Jordan Mason waiver wire Week 3: Can he capitalize on 49ers injury woes?

Should Jordan Mason be a Week 3 waiver wire target for fantasy football managers as the San Francisco 49ers deal with their RB injury woes?

With injuries aplenty for the San Francisco 49ers, Jordan Mason suddenly comes into focus on the Week 3 waiver wire for fantasy football managers. The 49ers are now without two of the four running backs they opened the season with on their roster. While it is somewhat odd to discuss a player yet to take a snap on offense in the NFL, Mason could suddenly be thrust into the limelight in San Francisco.

Should fantasy managers add Jordan Mason on the Week 3 waiver wire?

Mason’s elevation to fantasy relevance has come much quicker than anyone could have projected. Elijah Mitchell was placed on the injured reserve after Week 1, and now Tyrion Davis-Price is set to miss around four to six weeks with a high ankle sprain. That leaves the 49ers with Jeff Wilson and Mason on the active roster, as well as Marlon Mack on the practice squad. They also have fullback Kyle Juszczyk, who they can utilize both carrying the ball and in the passing game.

There is certainly intrigue for whoever secures the backup RB role behind Wilson. In Sunday’s Week 2 game against the Seattle Seahawks, Davis-Price had 14 attempts. That usage was particularly high as the 49ers ran the ball 45 times, which is not something we should expect to see often. However, it appears as though the 49ers do not want Wilson handling the full workload by himself, so there is an opportunity for a second back to have around 10 touches.

Is Mason in line to take those touches going forward?

It is really tough to project what this backfield will look like in Week 3 and beyond. While Mason would appear to be next in line to take the touches, he does not even have an offensive snap in the first two weeks. Will the 49ers be comfortable handing him the ball on a regular basis, or could they look to elevate and ride the veteran option in Mack?

Mason does not have particularly high usage in college for us to look back on. He had just 449 career rushing attempts in four years at Georgia Tech. In his senior season, he carried the ball just 87 times and added 10 receptions. It was somewhat of a surprise when he beat out Trey Sermon for the final RB spot with the 49ers this offseason.

What should you do with Mason on the Week 3 waiver wire?

Mason’s path to relevance will make him a name targeted in deeper leagues. His rostership percentage saw a little bump when Mitchell was ruled out, with The Athletic reporting he would compete with Davis-Price for touches. That should jump a little more this week, especially after the role Davis-Price played in what is a weak waiver wire group at RB.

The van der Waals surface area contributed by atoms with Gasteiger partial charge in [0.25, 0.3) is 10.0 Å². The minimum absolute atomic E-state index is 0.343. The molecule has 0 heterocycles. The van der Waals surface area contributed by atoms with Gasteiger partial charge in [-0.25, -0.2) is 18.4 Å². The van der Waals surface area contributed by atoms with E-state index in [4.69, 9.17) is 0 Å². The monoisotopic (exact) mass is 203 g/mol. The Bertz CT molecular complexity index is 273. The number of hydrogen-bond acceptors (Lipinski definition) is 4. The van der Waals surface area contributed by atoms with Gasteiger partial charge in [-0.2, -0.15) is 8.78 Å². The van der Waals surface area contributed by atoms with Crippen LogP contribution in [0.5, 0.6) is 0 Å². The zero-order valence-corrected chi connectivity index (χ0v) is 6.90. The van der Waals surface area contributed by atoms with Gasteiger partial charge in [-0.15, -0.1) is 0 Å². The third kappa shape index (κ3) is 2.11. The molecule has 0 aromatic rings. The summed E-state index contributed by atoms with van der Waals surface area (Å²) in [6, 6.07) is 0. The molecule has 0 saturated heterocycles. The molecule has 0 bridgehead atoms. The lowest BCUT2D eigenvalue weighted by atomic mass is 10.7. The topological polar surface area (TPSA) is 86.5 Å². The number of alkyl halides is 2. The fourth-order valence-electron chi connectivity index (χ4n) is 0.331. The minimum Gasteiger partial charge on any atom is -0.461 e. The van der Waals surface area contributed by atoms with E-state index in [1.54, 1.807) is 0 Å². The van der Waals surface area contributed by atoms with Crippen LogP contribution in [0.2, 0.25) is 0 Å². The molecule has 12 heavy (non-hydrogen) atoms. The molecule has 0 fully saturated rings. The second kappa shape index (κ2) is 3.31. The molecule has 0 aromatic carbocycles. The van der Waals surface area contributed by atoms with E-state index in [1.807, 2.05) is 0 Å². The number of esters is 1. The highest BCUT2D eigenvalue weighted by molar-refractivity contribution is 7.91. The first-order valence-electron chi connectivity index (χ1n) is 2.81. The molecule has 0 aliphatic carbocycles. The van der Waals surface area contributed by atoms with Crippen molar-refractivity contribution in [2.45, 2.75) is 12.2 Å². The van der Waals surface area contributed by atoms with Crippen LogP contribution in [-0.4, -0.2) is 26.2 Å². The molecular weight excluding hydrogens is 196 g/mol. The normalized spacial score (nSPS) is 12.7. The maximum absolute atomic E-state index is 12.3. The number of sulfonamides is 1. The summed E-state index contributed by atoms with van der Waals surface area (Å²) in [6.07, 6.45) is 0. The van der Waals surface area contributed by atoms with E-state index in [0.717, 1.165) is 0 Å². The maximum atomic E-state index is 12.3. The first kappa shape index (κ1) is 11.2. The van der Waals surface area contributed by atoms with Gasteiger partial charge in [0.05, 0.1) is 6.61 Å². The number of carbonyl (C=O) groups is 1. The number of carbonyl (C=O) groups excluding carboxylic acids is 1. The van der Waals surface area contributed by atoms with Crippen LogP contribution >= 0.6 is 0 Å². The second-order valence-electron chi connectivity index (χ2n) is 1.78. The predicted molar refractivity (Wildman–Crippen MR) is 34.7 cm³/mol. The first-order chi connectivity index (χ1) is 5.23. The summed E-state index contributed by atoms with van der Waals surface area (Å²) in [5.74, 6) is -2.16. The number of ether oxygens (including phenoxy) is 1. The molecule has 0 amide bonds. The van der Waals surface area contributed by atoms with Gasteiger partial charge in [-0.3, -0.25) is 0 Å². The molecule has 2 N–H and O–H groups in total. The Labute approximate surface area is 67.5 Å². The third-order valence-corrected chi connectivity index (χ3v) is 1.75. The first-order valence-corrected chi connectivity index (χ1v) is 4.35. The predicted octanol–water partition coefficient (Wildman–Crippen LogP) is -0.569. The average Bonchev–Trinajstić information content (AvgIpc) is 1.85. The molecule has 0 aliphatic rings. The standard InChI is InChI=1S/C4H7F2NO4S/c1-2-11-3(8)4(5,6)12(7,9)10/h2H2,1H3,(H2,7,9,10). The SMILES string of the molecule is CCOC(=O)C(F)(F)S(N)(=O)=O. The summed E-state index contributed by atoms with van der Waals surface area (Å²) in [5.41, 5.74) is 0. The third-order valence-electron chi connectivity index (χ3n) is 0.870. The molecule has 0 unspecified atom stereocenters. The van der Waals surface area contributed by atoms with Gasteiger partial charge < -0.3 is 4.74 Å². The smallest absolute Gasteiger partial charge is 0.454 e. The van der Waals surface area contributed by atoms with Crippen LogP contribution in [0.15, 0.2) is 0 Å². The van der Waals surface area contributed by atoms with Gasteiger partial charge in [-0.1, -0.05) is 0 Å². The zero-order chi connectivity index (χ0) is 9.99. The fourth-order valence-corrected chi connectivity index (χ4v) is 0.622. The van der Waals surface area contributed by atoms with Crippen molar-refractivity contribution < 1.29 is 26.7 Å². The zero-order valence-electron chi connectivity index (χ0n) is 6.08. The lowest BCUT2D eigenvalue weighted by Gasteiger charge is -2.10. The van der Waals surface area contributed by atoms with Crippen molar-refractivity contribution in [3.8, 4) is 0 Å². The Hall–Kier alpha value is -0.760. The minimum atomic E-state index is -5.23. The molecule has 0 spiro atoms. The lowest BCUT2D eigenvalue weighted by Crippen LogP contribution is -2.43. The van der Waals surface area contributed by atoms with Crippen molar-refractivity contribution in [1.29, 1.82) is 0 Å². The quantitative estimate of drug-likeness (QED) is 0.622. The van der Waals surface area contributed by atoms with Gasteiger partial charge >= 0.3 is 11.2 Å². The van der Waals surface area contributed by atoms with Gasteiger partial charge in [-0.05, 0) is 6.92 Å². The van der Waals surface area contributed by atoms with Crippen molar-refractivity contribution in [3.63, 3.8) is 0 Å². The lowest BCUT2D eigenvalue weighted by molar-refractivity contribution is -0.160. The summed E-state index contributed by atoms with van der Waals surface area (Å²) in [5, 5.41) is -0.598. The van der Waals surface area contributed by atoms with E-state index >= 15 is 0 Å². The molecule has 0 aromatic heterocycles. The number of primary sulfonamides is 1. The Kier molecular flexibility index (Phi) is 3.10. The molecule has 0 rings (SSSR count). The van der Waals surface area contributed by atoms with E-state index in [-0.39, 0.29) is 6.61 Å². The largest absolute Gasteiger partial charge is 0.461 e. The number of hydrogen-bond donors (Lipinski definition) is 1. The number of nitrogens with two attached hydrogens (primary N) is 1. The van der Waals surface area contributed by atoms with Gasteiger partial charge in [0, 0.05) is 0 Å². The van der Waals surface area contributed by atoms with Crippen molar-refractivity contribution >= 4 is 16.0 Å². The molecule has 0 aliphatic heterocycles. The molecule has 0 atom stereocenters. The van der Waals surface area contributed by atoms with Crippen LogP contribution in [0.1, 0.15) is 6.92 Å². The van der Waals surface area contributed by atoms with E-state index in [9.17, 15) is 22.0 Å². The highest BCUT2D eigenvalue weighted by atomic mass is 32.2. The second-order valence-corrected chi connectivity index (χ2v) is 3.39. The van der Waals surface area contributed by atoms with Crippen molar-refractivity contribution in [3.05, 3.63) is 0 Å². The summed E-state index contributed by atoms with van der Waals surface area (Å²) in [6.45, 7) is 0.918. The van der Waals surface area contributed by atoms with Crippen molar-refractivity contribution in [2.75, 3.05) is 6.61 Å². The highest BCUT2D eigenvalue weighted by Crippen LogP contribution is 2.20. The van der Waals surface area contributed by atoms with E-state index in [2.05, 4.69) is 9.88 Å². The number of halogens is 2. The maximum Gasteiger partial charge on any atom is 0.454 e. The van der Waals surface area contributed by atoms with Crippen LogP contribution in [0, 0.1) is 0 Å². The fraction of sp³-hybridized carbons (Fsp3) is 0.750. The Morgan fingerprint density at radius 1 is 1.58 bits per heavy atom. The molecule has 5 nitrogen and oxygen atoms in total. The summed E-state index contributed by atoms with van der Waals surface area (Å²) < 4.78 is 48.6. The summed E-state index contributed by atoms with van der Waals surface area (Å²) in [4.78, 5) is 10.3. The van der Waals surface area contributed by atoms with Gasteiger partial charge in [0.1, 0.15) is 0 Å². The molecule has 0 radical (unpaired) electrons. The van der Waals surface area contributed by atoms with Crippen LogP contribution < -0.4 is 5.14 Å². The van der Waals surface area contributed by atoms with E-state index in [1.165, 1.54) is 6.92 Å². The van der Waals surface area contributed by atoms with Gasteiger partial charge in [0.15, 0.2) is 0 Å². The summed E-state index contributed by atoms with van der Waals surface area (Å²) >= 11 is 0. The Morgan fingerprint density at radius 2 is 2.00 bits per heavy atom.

The problem is that we have little context of what might happen unless we get some kind of indication ahead of waivers running on Wednesday morning. Could the 49ers look to add a veteran back they can ride, or even promote Mack from the practice squad? Either of those things would threaten Mason’s opportunities.

It is really tough to recommend spending any more than 3-5% of your FAAB budget on a player that has not even taken an offensive snap. Additionally, if you are looking for a plug-and-play option this week, Mason would be incredibly risky. There is no guarantee he will take an offensive snap, let alone see a carry or a target. However, if you are looking for a backend of the bench stash, then Mason has an intriguing upside as a low-price gamble in 12-team leagues.

As you drop into the 14-team leagues and deeper, that price does go up. Any back who has a chance to touch the ball five or more times carries value in those leagues. If you are just looking for a player with consistent opportunities, Eno Benjamin should be the priority. Additionally, if you are looking for a player with upside in the event of an injury, then Darrel Williams jumps to the top. That is where Mason sits in my priority list. Assuming Raheem Mostert and J.D. McKissic are not available, Mason sits third behind Williams and Benjamin.

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